Flaying the Image: the body of the anatomicatomical theatre in purview of Walter Benjamin’ s work on allegory and the baroque
Contenido principal del artículo
The Baroque coincides with the development of a new art, a technique that learned how to read the confessions of the body, one that knew with precision how to bring the body out of its deadly silence and make it confess. This was not the tribunal of the Inquisition; this was the Anatomy theatre whose imprint bore the character of the scalpel. By laying out the canvas of the corpse, the amphitheatres showed a figure appearing upon the very same folds under which it disappeared. In the anatomy lesson, the act of reading coincided with an act of writing: the knife wrote as it read. The anatomist conceived a carte blanche, a blank map whose contours were traced on the selfsame edges of the parchment. For the first time—it seemed—the portent of veils gave straight answers. The magistri vulnerum—the masters of wounds—sought to undo the body in order to gaze at the nakedness of Eden; their most prized text being the silence written on Adam’s coat of skin. Such was the dream of the anatomist: to hold the image of man in one piece. Piece by piece.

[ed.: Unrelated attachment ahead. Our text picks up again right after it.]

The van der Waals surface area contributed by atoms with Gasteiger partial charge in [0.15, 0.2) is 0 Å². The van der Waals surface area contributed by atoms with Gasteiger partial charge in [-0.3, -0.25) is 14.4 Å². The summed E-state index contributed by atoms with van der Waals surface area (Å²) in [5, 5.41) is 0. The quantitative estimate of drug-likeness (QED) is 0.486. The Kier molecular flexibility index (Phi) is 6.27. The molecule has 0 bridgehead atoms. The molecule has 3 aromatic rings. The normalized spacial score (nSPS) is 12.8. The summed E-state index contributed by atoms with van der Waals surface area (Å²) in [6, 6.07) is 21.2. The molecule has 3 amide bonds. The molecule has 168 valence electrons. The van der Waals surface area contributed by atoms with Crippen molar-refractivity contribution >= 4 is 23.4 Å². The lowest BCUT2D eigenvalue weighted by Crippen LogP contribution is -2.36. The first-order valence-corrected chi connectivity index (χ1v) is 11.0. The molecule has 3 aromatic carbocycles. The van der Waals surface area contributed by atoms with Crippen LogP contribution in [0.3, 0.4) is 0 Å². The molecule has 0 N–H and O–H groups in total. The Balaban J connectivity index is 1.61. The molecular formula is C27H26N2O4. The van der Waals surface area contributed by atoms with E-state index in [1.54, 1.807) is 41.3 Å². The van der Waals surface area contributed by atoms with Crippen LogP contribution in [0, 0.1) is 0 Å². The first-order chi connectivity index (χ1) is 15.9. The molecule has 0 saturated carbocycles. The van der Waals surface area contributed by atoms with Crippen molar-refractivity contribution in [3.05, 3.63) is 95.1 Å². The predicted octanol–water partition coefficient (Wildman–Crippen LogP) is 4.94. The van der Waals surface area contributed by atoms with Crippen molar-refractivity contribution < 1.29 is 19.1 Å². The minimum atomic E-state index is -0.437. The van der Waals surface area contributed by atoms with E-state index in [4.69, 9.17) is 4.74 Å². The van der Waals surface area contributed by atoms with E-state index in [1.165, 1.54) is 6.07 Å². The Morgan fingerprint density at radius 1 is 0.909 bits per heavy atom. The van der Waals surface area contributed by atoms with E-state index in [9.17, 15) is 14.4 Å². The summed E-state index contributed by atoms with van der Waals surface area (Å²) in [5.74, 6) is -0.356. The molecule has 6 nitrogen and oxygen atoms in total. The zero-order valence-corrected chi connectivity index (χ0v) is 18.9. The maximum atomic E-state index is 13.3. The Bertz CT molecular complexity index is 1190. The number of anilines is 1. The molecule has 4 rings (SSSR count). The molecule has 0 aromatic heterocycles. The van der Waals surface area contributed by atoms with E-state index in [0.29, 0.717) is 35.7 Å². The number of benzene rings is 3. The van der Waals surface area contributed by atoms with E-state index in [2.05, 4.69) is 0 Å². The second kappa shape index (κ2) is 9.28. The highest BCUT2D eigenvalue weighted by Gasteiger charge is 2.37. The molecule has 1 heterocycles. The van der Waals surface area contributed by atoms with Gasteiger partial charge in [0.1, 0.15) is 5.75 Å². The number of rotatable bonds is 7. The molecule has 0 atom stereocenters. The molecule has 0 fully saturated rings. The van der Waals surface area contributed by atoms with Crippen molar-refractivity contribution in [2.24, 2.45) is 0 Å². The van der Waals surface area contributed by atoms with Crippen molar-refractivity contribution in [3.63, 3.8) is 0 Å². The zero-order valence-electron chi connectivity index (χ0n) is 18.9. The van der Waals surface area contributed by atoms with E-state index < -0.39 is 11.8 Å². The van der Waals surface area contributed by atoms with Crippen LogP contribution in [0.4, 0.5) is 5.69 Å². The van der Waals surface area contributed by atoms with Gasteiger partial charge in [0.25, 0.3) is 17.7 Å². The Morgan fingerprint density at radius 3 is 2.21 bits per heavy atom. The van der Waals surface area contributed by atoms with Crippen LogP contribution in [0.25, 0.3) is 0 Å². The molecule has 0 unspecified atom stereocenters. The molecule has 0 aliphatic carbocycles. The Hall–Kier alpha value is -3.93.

Detalles del artículo
Pardo-Domínguez, Y. (2012). Flaying the Image: the body of the anatomicatomical theatre in purview of Walter Benjamin’ s work on allegory and the baroque. Poligrafías. Revista De Teoría Literaria Y Literatura Comparada, (1). Recuperado a partir de https://journals.unam.mx/index.php/poligrafias/article/view/32329